Part of the home’s perfection was achieved through a renovation by Phil Leibovitz, CEO of Sandy Spring Builders, who had erected the house for the original owners in 2004 and was called back to convert it into Chez Beck.

“One of Marla’s fantasies when we were looking to move was that when you walked in the front door you could see straight through to the back,” says Barry.

That fantasy was attainable because Leibovitz and the architectural firm Studio Z Design Concepts originally placed the main staircase to one side rather than in the center to maximize light and create unbroken sightlines. Leibovitztook down the walls that had enclosed the cigar lounge to create a sunroom and removed two sets of French doors in the center of the main level and widened the openings for an even broader vista. Steponkus describes the new visual path between front porch and rear patio as “the money shot.”

“It’s brighter and more cheerful than it was, and opening it up really changed the feel of the house,” Leibovitz says.

Today, the heart of the house is a seamless, integrated space on the first floor, which contains the kitchen; the sunroom topped by a dramatic hexagonal ceiling; a breakfast room; and the pine-paneled library/family room.

“This is the most-used area in the whole house,” says Marla. From the start, each child found a favorite spot to study or hang out. Luc, 9, a voracious reader, claimed the family room sofa near the open kitchen, site of a preferred perch for Sophie, 10. Ariel, 12, staked out a corner of the sunroom.

The home’s more formal spaces are in the front, starting with a soaring two-story entryway. The foyer’s dark wooden floor is embellished with a delicate inlaid border and large center medallion of vines and leaves that the Becks at first found a tad elaborate but have come to appreciate for its artistry.

To the left of the entrance is a living room — a symphony of soft gray-blues — mostly used for Sunday-night family musicales involving a baby grand piano and guitars.

Depending on their mood, the Beck quintet roams from classical to rock, from jazz improv to a simple duet of “Heart and Soul.”

The first floor, including a pine-paneled library/family room, is the heart of the home. “This is the most-used area in the whole house,” says Marla, who opted for sturdy linen, cotton and blends in solid blues; geometric prints; or embroidery on a white, ivory or taupe field. (Above: Goran Kosanovic for The Washington Post; below: Matt McClain/The Washington Post)

To the right of the foyer is the formal dining room with a rich mahogany sideboard, pedestal table and 10 chairs used for family celebrations and holiday dinners. Daily meals are eaten in the breakfast room.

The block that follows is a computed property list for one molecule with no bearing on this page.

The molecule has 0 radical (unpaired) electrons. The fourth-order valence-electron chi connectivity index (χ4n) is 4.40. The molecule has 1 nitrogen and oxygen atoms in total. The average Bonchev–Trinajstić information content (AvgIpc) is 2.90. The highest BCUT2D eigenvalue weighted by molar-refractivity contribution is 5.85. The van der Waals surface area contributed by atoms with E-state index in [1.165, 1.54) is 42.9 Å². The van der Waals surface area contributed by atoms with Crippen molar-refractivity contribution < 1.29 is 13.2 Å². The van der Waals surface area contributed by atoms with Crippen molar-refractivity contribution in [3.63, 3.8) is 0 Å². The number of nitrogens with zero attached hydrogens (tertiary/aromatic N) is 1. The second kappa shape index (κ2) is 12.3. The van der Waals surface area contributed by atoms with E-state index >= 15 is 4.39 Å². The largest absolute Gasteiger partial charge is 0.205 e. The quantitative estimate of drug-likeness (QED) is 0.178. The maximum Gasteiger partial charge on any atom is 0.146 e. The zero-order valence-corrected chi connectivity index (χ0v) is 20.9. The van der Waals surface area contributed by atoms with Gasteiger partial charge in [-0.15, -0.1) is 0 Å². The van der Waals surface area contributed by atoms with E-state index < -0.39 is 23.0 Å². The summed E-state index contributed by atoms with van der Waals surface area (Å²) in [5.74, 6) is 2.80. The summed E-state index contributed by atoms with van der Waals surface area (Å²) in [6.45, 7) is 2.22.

“Most people think we are out every night,” says Marla, but the Becks insist they are serious homebodies. Even when traveling for business, separately or together, the couple will fly out early and come back late to sleep under the same roof as the kids.

If the first floor is the heart of family life, the second floor is the Bluemercury brain. In addition to the master bedroom and a large his-and-her closet, a two-station home office allows the couple to work side-by-side.

While Barry may be scouting new store locations, Marla could be pondering new products for the M-61 “cosmeceutical” skin-care line they sell at Bluemercury and Macy’s.

The curved master bath is far more than a grooming center. It is also a testing lab for all manner of lotions, potions, scrubs, peels, cleansers, gels, masks and makeup, much of it from entrepreneurs eager to place their wares in the Becks’ high-end inventory.

The ever-efficient Marla, who runs a small command center from her corner vanity, often applies one product to the left side of her face and another to the right, to compare how each looks and feels. Storage drawers, cabinets, even shower ledges are filled with products.

The only real pops of color throughout the house are found in the art they have collected. Pieces include a vivid portrait of John F. Kennedy once owned by the former president, a voluptuous nude by American impressionist Childe Hassam and an assemblage by British artist Damien Hirst.

A few rooms in the Becks’ blue heaven remain more or less as the previous owners left them, including the 12-seat theater in the basement done in rich reds. The rec room, which Barry calls the man cave, features a dark bar ringed by green stools, a foosball table, a drum kit and several guitars.

The contemporary pool table conveyed with the house but — no surprise — its original green felt is now a glorious royal blue.

Annie Groer writes widely about design, architecture and politics. She is at work on a memoir.

Virtual tour: Cameron Blake/The Washington Post